George Washington Mourning Art in Bergen County

Mourning Art developed out of the newly formed Republic's patriotic grief in 1799 with the death of George Washington.

Mourning Art developed out of the newly formed Republic's patriotic grief in 1799 with the death of George Washington. His death coincided with the country's growing prosperity, a period of religious revivalism and the circulation of ideas and images recently available to all through print media. Allegorical drawings by artists such as Samuel Folwell, John James Barralet, John Coles, Jr. and Enoch G. Gridley were copied into art forms such as drawings, needlework, paintings and jewelry by adults and children. 

The Washington Memorial in the collection of the Bergen County Historical Society was created from silk floss embroidery depicting 8 figures with very finely painted faces, reverse painting on glass for a matt, all in its original frame (30.5" x 30.5", c. 1815, provenance unknown).

The BCHS Washington Memorial design appears to be directly based on an engraving by Enoch G. Gridley, entitled, Sacred to the Memory of the Truly Illustrious George Washington, c. 1800, though it was executed in a more sophisticated manner. In the left lower foreground, Columbia (an early version of Lady Liberty, representing America), is weeping and comforts the eagle (already adopted as a national symbol.) The eagle has an American Shield. A soldier with an inverted musket mourns at Washington's tomb.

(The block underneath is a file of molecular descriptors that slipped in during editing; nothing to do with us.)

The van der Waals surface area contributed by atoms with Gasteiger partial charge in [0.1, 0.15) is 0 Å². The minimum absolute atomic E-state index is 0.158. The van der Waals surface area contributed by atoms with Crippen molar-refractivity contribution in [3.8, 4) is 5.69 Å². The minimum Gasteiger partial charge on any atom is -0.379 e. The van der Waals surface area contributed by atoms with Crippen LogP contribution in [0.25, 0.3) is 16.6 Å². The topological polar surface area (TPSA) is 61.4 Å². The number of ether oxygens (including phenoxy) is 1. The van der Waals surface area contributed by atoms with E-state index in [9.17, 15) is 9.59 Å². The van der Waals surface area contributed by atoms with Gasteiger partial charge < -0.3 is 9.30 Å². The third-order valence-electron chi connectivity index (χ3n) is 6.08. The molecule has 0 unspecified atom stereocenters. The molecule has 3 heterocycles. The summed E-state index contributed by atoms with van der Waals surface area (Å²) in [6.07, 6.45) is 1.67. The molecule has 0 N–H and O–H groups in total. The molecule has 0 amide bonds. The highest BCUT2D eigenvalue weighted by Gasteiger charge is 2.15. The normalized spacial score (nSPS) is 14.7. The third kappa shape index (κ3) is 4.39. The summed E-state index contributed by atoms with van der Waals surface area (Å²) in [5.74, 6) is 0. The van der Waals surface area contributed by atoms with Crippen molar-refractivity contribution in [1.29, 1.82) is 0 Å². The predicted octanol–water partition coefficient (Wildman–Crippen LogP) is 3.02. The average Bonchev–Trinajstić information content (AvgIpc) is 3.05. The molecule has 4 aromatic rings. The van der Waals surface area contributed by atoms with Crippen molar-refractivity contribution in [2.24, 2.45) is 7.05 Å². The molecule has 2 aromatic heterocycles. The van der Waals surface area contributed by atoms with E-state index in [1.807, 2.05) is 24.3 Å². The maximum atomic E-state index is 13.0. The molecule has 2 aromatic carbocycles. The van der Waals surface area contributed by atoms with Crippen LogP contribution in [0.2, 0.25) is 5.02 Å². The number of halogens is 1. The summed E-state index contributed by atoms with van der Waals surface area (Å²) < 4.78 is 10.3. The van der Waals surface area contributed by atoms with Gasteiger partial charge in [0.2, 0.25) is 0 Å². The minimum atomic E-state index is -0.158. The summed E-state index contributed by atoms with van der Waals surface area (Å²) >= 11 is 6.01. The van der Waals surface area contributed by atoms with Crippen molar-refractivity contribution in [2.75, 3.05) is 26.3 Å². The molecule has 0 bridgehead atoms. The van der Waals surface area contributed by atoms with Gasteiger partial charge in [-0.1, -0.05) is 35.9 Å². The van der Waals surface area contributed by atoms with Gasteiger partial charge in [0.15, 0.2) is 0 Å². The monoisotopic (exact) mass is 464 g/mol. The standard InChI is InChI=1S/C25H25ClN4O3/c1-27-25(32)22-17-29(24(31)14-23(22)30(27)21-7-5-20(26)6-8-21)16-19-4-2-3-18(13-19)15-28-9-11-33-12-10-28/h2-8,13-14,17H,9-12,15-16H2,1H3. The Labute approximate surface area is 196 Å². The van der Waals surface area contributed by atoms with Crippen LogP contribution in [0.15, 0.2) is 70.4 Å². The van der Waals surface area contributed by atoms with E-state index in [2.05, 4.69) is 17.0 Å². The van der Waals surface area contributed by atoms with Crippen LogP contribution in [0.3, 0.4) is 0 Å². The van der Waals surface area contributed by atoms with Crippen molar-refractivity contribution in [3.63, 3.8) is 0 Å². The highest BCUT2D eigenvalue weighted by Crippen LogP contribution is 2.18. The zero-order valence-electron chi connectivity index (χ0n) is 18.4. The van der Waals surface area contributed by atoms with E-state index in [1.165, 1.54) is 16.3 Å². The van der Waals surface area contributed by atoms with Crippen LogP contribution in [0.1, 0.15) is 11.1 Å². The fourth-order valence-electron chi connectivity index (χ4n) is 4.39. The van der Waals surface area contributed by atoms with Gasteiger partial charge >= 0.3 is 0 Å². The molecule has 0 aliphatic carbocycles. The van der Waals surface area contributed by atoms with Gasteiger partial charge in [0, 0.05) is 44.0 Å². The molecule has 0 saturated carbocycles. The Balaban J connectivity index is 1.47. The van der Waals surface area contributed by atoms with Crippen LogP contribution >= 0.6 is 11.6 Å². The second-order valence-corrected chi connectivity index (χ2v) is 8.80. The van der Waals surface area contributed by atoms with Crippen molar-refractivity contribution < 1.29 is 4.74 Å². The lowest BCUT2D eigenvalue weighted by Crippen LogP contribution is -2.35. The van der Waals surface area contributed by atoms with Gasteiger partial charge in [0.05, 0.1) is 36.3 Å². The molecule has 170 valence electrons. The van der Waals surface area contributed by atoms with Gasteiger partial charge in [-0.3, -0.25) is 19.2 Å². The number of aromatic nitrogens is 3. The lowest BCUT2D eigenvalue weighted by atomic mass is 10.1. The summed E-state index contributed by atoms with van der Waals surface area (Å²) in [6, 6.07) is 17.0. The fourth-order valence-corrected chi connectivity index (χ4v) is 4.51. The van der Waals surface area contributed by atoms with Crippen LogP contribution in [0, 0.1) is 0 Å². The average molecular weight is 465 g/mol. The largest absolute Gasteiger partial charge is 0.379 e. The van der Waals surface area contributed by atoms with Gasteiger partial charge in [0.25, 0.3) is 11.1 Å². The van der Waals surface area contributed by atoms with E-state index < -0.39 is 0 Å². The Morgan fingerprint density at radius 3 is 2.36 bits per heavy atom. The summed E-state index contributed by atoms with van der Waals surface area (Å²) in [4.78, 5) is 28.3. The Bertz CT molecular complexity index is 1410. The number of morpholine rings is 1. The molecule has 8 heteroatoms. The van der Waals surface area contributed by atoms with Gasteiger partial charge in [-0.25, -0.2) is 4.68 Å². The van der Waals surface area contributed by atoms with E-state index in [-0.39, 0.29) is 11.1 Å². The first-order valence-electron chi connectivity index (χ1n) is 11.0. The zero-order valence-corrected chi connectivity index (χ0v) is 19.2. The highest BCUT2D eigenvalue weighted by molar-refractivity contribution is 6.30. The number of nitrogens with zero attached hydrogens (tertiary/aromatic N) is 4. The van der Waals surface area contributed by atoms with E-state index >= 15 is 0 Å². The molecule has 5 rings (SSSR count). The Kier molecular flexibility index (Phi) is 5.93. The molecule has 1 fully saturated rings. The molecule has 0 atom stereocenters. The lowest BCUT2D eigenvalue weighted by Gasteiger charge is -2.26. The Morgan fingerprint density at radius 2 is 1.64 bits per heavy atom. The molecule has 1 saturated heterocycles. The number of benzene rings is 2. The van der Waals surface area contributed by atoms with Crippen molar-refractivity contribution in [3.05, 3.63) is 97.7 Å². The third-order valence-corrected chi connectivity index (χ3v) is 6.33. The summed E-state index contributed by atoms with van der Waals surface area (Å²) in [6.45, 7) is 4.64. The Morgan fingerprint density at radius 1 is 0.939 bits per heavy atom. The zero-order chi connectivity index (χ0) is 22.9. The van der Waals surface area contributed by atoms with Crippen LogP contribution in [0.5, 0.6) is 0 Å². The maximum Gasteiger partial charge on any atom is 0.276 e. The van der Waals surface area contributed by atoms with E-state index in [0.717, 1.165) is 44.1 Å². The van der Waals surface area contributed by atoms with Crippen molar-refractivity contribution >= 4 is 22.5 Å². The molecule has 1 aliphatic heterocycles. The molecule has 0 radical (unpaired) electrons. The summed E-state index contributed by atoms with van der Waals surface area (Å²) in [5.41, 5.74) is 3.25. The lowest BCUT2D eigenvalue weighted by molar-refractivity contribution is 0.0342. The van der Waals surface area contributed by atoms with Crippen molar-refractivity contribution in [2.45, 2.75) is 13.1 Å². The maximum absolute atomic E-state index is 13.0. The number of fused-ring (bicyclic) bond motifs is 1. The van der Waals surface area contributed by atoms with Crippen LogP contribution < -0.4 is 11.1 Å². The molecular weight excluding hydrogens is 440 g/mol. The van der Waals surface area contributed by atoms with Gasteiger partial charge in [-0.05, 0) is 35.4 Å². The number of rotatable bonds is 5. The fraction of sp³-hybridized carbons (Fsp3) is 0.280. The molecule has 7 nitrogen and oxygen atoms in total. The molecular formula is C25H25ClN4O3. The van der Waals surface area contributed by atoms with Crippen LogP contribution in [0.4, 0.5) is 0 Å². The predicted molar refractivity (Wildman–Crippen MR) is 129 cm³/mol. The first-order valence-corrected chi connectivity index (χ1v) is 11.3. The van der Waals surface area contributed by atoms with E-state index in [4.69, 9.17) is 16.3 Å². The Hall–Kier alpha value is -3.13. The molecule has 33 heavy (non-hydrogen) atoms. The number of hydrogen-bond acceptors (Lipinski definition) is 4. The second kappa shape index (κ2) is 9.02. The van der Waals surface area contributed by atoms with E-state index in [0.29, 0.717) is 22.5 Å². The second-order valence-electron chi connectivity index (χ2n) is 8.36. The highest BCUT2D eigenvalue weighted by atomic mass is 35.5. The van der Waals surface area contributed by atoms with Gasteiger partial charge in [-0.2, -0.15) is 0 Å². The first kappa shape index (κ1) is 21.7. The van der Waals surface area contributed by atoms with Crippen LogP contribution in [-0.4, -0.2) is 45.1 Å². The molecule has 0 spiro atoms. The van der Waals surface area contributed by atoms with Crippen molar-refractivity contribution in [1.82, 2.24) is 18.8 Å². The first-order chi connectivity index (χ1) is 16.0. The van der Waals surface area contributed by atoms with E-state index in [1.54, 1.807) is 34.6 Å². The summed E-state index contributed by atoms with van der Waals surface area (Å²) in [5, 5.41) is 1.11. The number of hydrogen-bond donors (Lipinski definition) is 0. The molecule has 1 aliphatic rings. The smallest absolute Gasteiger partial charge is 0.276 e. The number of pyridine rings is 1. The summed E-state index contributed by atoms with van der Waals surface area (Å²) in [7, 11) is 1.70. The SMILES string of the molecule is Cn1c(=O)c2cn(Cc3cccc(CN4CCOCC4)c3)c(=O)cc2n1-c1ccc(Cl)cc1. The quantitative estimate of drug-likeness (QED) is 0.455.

A large angel blows a trumpet, center top of image. Some interpretations note she is letting the world know of his death, others that she is calling him to heaven. She holds a wreath, circle of time, over his head. In Gridley's version, the wreath has the text, "Pater Patriae," meaning "Father of our Country." A flag draped from the trumpet lists Washington's victories at Trenton, Princeton, Monmouth, and Yorktown.  In the BCHS memorial, the artist added "Stoney Point" to the list. Was this to accommodate whomever commissioned the piece? The painted portrait of Washington in the center does not depict him in military uniform but as a citizen, farmer or President, whereas in Gridley's version, he is a general.

The Greek goddess Athena, wearing a helmet, is positioned to Washington's right. She represents wisdom, courage, civilization and warfare among other attributes.